Crítica do álbum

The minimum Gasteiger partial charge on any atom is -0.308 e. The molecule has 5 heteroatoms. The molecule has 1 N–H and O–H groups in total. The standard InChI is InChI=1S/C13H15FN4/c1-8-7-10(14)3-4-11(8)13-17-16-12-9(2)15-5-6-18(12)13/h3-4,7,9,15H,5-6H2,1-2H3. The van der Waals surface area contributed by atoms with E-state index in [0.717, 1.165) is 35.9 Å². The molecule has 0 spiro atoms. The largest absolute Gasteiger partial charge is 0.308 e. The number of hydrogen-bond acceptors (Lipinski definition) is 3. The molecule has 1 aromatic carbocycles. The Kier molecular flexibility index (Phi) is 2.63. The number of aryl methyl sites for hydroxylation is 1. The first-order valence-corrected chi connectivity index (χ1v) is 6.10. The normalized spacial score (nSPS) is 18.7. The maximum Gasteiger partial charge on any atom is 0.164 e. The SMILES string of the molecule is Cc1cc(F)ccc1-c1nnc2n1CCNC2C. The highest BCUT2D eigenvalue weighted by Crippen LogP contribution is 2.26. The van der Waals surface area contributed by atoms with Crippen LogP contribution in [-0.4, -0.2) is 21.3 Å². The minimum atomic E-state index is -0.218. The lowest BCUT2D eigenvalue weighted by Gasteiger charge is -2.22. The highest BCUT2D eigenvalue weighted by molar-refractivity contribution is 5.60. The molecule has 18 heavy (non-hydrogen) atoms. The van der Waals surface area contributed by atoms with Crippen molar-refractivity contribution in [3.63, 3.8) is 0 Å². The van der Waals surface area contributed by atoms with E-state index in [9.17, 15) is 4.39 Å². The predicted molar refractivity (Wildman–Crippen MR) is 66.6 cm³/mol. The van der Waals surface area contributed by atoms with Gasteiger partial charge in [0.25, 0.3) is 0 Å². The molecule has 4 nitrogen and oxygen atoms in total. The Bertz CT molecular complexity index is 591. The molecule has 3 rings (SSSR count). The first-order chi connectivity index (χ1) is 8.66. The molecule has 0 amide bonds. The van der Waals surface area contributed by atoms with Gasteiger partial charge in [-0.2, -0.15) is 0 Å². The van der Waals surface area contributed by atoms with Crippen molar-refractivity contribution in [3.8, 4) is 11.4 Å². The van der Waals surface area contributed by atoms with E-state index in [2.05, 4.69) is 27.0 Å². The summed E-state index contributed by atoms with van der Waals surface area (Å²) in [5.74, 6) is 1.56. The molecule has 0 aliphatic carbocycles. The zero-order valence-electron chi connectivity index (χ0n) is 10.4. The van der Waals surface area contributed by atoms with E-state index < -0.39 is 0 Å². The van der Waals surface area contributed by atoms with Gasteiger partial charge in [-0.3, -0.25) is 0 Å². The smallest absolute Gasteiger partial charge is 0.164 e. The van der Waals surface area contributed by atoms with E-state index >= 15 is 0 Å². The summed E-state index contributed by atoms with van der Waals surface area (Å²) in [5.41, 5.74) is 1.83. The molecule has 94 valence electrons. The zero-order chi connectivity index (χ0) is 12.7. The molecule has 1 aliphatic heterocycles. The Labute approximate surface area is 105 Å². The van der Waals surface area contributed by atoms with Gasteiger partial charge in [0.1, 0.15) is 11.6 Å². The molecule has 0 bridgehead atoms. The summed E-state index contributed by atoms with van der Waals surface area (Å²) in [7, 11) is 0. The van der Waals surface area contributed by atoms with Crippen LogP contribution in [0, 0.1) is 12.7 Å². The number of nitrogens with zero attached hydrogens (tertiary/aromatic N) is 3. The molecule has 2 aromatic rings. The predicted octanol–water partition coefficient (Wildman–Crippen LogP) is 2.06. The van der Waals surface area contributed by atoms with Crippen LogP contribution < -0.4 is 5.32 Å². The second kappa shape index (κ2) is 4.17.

Telectu consists of pianist Jorge Lima Barreto and guitarist and electro-acoustic wizard Vitor Rua. Together, they are the new music duo from Portugal, and have been wreaking creative anarchy since 1981. In 2000 they added soprano saxophonist Tom Chant to the mix and expanded their sound, looking to create a quartet with maximum fluidity and changeability. They decided to do this by not having a fixed drummer. The three CDs in Quartettos mark the mining of that vein with three of the finest improvising — and musical — drummers on the planet: Sunny Murray, Eddie Prevost, and Gerry Hemingway. Of the three, only one can be considered a musical "theorist" (Prevost), but even here, compared to the sometimes dry academic soundscape records Telectu has made, he sounds like a swing machine. What is most remarkable about this set is how the band sounds like a completely different unit with each drummer. With Murray, textures and dynamics are explored toward an absolutely multilingual cathartic end. With Prevost, notions of space and time are explored against an intertexuality of language and tonality. Chant and Barreto offer counterpoint exercises to one another in a subtly restrained manner, giving Prevost the room to interpret both ways as Rua colors the sound and interjects guitar lines and chords to ornament the edges. On the third disc with Hemingway, waves of raw emotion are tempered with harmonic interpolations from Chant and line tags by Barreto that become a kind of moving lyric suite, shimmered and danced upon by Hemingway's understated cymbal work. It moves through one melodic invention after another while retaining its willingness to devolve into chaos at any moment, though it never does; it remains beautiful, ghostly, and serene throughout. Telectu has proven itself as a trio to be reckoned with on the world scene, with this release in particular revealing the group's ability to work in such diverse settings and achieve such startlingly original and compelling results.